What started out as a lark ended up being a resounding success. The question was, would people come to Belfast for one day in the spring and pay $18 to see a lot of bands they might never have heard before? The answer — a big yes — meant that the Belfast Free Range Music Festival would return in 2011, bigger and better, with an even more diverse lineup of bands and artists from all over the country.
This year’s event, set for 11:30 a.m. to 10 p.m. Saturday, April 30, offers 32 indie rock, folk, alternative rock, reggae, bluegrass, electronic, jazz and Celtic bands, hailing from Belfast to San Francisco and Nashville. There are eight Belfast-wide venues this year, including Waterfall Arts, the Belfast Maskers Waterfront Theater, the First Congregational Church, Aarhus Gallery, the American Legion Hall, the Colonial Theatre, the Belfast Free Library and Three Tides.
“Honestly, last year, we thought we’d get a good turnout, but definitely nothing like what we did get,” said Bub Fournier, one of a team of nine organizers. “I think last year we were almost overwhelmed by the turnout. We had to come up with solutions on the fly. I think we did well, all things considered, but when passes completely sold out, we just kind of said, ‘Whoa.’”
Bub and Meg Fournier, who until this winter owned the now-defunct Belfast music venue and boutique Roots & Tendrils, were two of the driving forces behind getting the festival up and running last year. They return this year, along with folks such as local musicians Dan Beckman, Kristen Burkholder and Nathan Raleigh, Aarhus Gallery co-owner Annadeene Fowler, Belfast Councilor Mike Hurley, and Janane Tripp and Al Crichton of Waterfall Arts.
This year, there’s an increase in venues from six to eight, an increase in bands from 27 to 32, and an increase of passes sold from 700 to 900. There’s also new stuff: A free shuttle will take festival-goers from venues such as Aarhus Gallery and the Maskers Theatre, which are just up the street from each other on Main Street, to farther-away venues such as Waterfall Arts, which is near the High Street off ramp to Route 1.
There also are improved sound systems for all venues, meaning festival-goers can get the best possible listening experience, and fun new venue markers so those unfamiliar with Belfast will know what is actually a venue and what isn’t.
“We learned so much last year, like you would [when] doing anything for the first time,” said Meg Fournier. “We talked about expanding it to two days, but we figured, let’s get really good at having it be one day first. Let’s treat bands right and make it the best we can.”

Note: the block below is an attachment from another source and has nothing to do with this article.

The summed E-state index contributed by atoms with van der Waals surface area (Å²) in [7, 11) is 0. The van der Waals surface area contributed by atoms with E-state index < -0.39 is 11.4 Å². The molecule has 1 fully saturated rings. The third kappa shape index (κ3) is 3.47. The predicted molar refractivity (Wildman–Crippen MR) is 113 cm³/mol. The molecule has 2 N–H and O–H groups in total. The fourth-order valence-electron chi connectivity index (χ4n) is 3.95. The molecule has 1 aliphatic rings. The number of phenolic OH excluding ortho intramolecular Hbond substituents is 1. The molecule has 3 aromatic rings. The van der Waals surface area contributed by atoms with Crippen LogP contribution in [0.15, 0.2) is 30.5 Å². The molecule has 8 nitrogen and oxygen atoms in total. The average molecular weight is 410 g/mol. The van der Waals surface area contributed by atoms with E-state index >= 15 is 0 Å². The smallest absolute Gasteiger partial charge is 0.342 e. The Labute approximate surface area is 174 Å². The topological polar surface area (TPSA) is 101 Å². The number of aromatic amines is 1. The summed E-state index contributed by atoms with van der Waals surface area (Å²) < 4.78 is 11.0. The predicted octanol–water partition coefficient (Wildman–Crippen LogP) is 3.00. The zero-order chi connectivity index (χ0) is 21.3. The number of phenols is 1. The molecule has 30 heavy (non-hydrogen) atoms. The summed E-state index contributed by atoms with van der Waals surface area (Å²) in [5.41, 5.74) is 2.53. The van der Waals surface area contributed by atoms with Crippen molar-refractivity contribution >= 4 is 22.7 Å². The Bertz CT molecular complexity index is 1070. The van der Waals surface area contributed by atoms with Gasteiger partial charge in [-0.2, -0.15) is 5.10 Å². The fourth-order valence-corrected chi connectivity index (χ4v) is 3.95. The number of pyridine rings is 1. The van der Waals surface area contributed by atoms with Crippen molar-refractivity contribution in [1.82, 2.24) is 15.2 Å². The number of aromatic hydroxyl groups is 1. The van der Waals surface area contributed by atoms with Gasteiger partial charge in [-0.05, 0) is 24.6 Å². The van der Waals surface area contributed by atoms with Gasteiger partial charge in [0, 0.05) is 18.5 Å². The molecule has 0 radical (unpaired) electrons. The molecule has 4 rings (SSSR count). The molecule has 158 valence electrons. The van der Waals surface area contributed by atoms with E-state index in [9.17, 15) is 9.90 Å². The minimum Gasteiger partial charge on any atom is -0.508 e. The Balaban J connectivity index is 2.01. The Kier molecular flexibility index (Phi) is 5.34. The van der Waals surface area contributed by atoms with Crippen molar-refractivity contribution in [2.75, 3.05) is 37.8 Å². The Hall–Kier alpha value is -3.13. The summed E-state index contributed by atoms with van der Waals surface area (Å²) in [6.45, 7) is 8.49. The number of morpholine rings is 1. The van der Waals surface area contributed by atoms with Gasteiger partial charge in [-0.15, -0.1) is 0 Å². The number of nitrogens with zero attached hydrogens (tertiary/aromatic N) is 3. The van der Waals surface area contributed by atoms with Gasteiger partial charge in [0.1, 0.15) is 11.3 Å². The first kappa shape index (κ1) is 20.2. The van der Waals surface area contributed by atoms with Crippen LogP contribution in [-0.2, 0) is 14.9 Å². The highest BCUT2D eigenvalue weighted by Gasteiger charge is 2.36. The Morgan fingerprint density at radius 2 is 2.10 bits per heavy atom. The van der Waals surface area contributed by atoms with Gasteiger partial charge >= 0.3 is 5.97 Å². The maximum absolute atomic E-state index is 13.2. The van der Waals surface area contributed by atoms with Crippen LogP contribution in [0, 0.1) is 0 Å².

It’s the music, of course, that brought droves of people up from the Portland area and down from Bangor to check out Belfast. This year, festival-goers can listen to everyone from Michael Hurley, a legend in underground folk who has been recording and performing for nearly 50 years, to Grass Widow, a San Francisco post-punk trio who recently released an album on Kill Rock Stars records. There are a number of Portland bands, such as the breezy, jangly indie rock of Brenda, garage rock believers the Rattlesnakes, and the delicious, noisy pop of Maria Stella.
There’s also plenty of talent from Waldo and Knox counties, from groups such as the alternative rockers the 220s, psychedelic folk from Ancestral Diet and bluegrass from the Gawler Family Band. Not to mention other Mainers such as orchestral folk rocker Audrey Ryan, a Bar Harbor native now living in Boston, and In Houses in Trees, the new side project from Bangor-area indie rockers Patrick Cunningham and Anthony Bitetti. And that’s only scratching the surface; a full list of bands can be found online at freerangemusicfestival.com.
“It was really important to us to have an entirely new lineup,” said organizer Dan Beckman, a member of Belfast band Village of Spaces. “There’s a lot to draw on, between what’s here in the community and all the other connections we all make.”
Part of the reason the festival has been able to attract talent from all over the country is Belfast’s growing reputation as a cool, arts-embracing town. Some musicians, such as alternative country singer-songwriter Johnny Corndawg, have just come off high-profile tours. Corndawg has been playing with acclaimed folk-punk band Deer Tick. He’s from Nashville, but he’s coming to Belfast this weekend.
“People have made exceptions on their tours to come to the festival. They know it’s coming, and they set up tours around it,” said Beckman. “The town creates the draw. It’s a huge community effort, and it would never happen if everyone wasn’t behind it.”
Whether you’re a casual music follower or a die-hard, it’s clear that Belfast is the place to be this Saturday.
“It’s like the kickoff to spring,” said Beckman. “It’s a big celebration.”
Passes for the Belfast Free Range Music Festival are available online at freerangemusicfestival.com, or in Belfast at the Green Store and Yo Mamma’s Home; they are $18 for adults, $9 for children under 12. Day-of passes are $20 and are available at the Festival Info Center, 103 Main St. in Belfast. They’ll be sold on a first-come, first-served basis. A 21-plus after-party for the festival, sponsored by Portland music blog Hillytown.com, starts at 10 p.m. at Three Tides in Belfast, featuring electronic groups Vistas and Mango Floss.